I know we say this a lot, but it’s worth repeating; whether you’re a wedding videographer, narrative filmmaker, hobbyist, documentarian or YouTube video producer, the most important visual element of any shot in any project is the lighting.

Light in filmmaking is like salt in food. You may not even notice it unless there’s too much or too little, but after it has your attention, you can’t remove it from your awareness. Here are a few common mistakes to avoid when lighting a shot, and how you can sometimes use minor errors to your advantage.

Not enough light

Hands-down the most common mistake we see when lighting a shot is that there just isn’t enough light. The most common reason for this is usually inexperienced shooters trying to simply eyeball the light. In other words, they are trying to use the naked eye to judge whether or not the light in a shot is sufficient and correct. The light meter exists for a reason and nowadays most cameras come with one built-in. Use it!


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The problem with eyeballing a shot is that the naked eye has a very wide dynamic range — the equivalent of about 30 f-stops of light, from darkest to lightest. Your camera doesn’t.

The problem with eyeballing a shot is that the naked eye has a very wide dynamic range — the equivalent of about 30 f-stops of light, from darkest to lightest. Your camera doesn’t. Yes, you can fiddle with your camera’s ISO and aperture to make a dimly lit shot look brighter, but remember that when you raise the ISO you also raise grain and noise.

When you open up your aperture to a low f-stop, your depth-of-field decreases. Holding focus becomes very challenging, maybe even impossible. Now, it’s true that some of us really love shooting with a razor-thin depth-of-field, but that’s a decision you should make because you have a specific artistic reason to do so, and not just because a dimly-lit scene forces you to.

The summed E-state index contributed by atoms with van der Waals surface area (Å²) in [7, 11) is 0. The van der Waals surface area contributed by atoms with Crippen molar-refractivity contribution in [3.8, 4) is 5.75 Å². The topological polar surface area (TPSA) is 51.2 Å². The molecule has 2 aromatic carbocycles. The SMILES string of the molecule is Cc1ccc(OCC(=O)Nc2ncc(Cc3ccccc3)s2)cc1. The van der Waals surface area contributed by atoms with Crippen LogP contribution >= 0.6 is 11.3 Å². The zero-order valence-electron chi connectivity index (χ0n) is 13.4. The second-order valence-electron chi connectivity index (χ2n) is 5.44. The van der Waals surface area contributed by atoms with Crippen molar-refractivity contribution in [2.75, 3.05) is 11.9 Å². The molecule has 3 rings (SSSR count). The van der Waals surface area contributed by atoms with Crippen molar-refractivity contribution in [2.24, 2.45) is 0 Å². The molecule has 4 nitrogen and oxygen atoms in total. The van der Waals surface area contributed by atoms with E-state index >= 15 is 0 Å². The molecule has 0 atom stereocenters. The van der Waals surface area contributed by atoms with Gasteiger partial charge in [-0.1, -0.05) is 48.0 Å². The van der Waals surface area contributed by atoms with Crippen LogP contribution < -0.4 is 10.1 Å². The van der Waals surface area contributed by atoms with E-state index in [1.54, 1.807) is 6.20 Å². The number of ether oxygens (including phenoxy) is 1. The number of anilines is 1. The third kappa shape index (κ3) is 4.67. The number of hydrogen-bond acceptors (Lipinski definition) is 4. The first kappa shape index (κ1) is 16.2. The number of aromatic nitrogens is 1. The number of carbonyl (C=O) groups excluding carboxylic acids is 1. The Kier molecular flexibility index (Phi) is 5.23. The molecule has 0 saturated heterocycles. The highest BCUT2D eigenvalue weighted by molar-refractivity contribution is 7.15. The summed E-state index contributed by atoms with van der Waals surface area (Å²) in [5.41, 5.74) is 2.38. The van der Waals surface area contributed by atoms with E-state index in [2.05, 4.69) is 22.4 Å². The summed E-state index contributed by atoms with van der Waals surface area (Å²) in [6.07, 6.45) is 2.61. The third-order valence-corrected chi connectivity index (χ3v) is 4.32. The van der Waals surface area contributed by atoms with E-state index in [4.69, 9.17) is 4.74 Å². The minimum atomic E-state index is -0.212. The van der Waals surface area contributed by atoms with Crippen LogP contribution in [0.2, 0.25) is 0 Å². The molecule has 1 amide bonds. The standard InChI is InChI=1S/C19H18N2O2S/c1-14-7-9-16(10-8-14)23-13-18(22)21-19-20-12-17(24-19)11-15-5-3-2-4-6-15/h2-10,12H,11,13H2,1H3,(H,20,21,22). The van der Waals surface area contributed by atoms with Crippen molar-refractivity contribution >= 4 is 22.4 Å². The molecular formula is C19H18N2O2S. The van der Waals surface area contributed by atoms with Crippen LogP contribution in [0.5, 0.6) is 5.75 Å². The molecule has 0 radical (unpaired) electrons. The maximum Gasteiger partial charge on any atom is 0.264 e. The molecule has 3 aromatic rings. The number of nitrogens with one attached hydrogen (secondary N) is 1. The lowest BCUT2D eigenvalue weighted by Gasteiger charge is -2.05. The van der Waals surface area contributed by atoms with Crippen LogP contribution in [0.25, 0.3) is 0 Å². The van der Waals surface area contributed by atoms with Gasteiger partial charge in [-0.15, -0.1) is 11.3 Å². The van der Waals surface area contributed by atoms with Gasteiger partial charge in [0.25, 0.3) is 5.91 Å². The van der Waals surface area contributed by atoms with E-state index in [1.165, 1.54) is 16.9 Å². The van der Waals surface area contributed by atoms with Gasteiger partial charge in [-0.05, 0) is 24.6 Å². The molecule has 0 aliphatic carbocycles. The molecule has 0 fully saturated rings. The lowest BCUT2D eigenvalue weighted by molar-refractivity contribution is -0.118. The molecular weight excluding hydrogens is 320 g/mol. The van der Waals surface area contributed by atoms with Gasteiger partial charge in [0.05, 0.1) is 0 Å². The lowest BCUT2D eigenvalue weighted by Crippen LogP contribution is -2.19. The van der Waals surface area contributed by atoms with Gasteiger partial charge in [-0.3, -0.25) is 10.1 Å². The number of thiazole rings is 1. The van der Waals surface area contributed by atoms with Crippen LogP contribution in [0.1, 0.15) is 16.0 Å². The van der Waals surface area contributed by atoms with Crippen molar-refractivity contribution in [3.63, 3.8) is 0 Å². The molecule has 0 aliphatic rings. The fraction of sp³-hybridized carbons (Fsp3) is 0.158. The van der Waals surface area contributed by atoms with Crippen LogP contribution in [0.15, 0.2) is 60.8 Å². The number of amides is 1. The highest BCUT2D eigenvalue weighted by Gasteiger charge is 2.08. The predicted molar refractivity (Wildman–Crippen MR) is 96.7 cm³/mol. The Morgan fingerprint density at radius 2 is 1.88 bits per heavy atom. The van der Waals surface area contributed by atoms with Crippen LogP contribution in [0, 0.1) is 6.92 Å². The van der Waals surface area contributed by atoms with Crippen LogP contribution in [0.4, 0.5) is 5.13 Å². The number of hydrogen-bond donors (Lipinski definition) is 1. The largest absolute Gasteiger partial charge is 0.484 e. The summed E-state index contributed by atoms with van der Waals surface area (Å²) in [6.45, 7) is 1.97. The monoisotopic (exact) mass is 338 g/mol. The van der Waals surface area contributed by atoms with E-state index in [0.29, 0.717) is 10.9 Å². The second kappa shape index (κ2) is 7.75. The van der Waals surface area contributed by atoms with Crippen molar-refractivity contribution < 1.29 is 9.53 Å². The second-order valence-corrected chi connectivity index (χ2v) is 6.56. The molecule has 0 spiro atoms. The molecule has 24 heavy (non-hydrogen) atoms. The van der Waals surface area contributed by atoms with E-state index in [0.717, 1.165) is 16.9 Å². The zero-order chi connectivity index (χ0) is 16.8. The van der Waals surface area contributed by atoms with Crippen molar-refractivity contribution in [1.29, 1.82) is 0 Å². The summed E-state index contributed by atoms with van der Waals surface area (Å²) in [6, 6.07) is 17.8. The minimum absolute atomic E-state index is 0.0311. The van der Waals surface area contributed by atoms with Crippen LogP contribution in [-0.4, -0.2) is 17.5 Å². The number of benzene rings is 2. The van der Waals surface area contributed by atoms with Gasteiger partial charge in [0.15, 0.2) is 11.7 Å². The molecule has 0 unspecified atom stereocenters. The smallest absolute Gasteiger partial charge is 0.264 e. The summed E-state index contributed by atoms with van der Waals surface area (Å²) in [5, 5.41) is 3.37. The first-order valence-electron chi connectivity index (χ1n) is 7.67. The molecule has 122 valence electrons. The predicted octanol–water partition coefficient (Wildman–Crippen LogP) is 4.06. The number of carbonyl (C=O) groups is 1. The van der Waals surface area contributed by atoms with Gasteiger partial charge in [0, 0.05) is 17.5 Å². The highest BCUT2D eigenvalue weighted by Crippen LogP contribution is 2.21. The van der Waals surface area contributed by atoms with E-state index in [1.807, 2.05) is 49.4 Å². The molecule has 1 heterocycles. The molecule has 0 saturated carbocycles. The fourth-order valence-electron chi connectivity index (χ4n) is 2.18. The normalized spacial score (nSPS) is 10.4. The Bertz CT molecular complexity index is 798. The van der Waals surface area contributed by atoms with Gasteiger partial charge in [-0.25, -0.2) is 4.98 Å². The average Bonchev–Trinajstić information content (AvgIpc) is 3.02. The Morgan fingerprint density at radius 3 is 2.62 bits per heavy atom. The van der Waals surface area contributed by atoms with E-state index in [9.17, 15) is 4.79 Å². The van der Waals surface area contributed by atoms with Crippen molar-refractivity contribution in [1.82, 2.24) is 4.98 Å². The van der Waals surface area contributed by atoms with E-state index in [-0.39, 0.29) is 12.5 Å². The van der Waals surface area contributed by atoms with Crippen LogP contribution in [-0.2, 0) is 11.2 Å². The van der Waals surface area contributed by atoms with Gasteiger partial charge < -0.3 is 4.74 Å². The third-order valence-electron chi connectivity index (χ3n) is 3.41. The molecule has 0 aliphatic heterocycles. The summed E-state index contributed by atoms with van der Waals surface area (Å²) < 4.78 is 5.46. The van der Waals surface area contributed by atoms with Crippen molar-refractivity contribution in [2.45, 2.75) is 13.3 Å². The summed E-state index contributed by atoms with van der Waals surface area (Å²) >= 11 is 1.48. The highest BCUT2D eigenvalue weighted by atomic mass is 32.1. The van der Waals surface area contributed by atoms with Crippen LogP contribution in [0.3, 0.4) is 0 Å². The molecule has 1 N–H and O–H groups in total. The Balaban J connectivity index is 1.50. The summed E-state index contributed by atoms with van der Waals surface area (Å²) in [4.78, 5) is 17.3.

As a general rule of thumb, if your ISO is set to around 200, and your aperture is between f/4 and f/5–if the important details in your shot aren’t visible, you need more light.

“Wait a second!” you might be saying. “Oscar-winning cinematographer Conrad Hall Sr. famously shot a lot of his work in mostly shadow.” That’s very true, and when you win an Oscar you’re allowed to do that all the time, too. Otherwise, make sure you have good, carefully considered reasons if you’re going to go dark in a scene. It’s usually better to err on the side of more light, rather than less.

Don’t try this at home. From an episode of The Outer Limits, 1963, shot by Conrad Hall Sr.

Light too hard

Sometimes, people think that they have to use hard light in order to get bright light. That’s not true; the hardness or softness of light has nothing to do with how bright it is. Using harsh light that casts strong shadows is fine if you’re doing very specific noir-style lighting. In most contexts, though, it will look dated and amateurish.

Back in the 1970s and earlier, it was common to light people with very hard, direct lighting. Take a look at this classic Saturday Night Live skit from 1976, and look at the light and shadow on Garrett Morris’ face and shoulders at 0:40. Then, compare it to this SNL skit from 2012. See how the soft light almost seems to wrap around Jason Sudeikis’ shoulders? The shadows are much softer, the light much more even. Unless you’re going for a very specific effect, like for a horror movie or pro-wrestling promo, nowadays, soft light is usually preferable to hard light.

Image is flat